Dragon Law Group strongly emphasizes its business clients to avoid litigation at all costs. Business law-suits can be extremely complicated. Usually, they involve claims for theft of intellectual property or a violation of a restriction of trade (non-compete agreements). Even the best attorneys in the country have a difficult time predicting the outcome of these cases. They can last anywhere from one to five years (sometimes longer). They are extremely expensive (easily $60,000-$500,000 of attorney fees). And at the end of the day, few are happy with the results.
But what happens if your business is served with a law-suit? Now what? In addition to the expensive tedious nature of these suits, it also leaves a bad taste in people's mouths resulting from the stigma of being sued. So, if you find yourself in this situation, it helps to take a deep breath and consider others who have been in your position and how they pivoted direction, finding their cheese.
Netflix recently came out with a new documentary mini-series entitled “High Scores.” The documentary tells the tale of the video game evolution during the 80s and early 90s. It was the beginning of a digital revolution, where technological advancements did not occur in Apple's fancy headquarters building, but in garages throughout the Silicon Valley.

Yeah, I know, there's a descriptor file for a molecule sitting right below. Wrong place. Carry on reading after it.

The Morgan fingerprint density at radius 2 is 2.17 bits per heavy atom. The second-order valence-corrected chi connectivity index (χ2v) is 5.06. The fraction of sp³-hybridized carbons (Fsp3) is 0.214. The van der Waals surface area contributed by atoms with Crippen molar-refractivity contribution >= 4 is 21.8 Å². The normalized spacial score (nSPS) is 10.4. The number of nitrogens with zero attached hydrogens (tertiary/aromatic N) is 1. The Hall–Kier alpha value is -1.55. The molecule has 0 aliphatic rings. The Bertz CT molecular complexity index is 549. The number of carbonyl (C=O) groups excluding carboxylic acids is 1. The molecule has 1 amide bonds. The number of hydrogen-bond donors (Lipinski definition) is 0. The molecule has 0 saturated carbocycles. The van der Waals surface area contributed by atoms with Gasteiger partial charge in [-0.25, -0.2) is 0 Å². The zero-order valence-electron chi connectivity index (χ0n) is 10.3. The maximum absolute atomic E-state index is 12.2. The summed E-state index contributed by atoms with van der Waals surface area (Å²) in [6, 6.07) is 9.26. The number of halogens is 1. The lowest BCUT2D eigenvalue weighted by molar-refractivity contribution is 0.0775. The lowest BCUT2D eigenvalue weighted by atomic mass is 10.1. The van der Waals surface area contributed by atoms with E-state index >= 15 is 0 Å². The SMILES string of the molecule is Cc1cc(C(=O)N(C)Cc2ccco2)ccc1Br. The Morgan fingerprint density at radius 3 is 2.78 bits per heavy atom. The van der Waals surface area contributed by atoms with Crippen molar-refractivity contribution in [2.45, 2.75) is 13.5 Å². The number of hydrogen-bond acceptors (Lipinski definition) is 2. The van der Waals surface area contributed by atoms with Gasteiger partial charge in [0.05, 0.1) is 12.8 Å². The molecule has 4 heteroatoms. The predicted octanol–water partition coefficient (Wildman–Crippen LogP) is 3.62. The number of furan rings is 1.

At that time, a company named Atari emerged as the video game industry's giant. For those of you not familiar with Atari, it was the first video game home counsel, equivalent to Xbox and PlayStation today. Atari did not have any competitors, and thus, it solely enjoyed the fruits of its innovation. In a different part of town, four best friends, the oldest being 21 years old, sat down in their parents' garages with the smell of freshly microwaved chicken nuggets omitting in the air, and their Atari hooked up to their brand new twenty-inch color tv. They were gamers who knew how to write computer code. Together they began their very own start-up company, General Computer Corporation (“GCC”).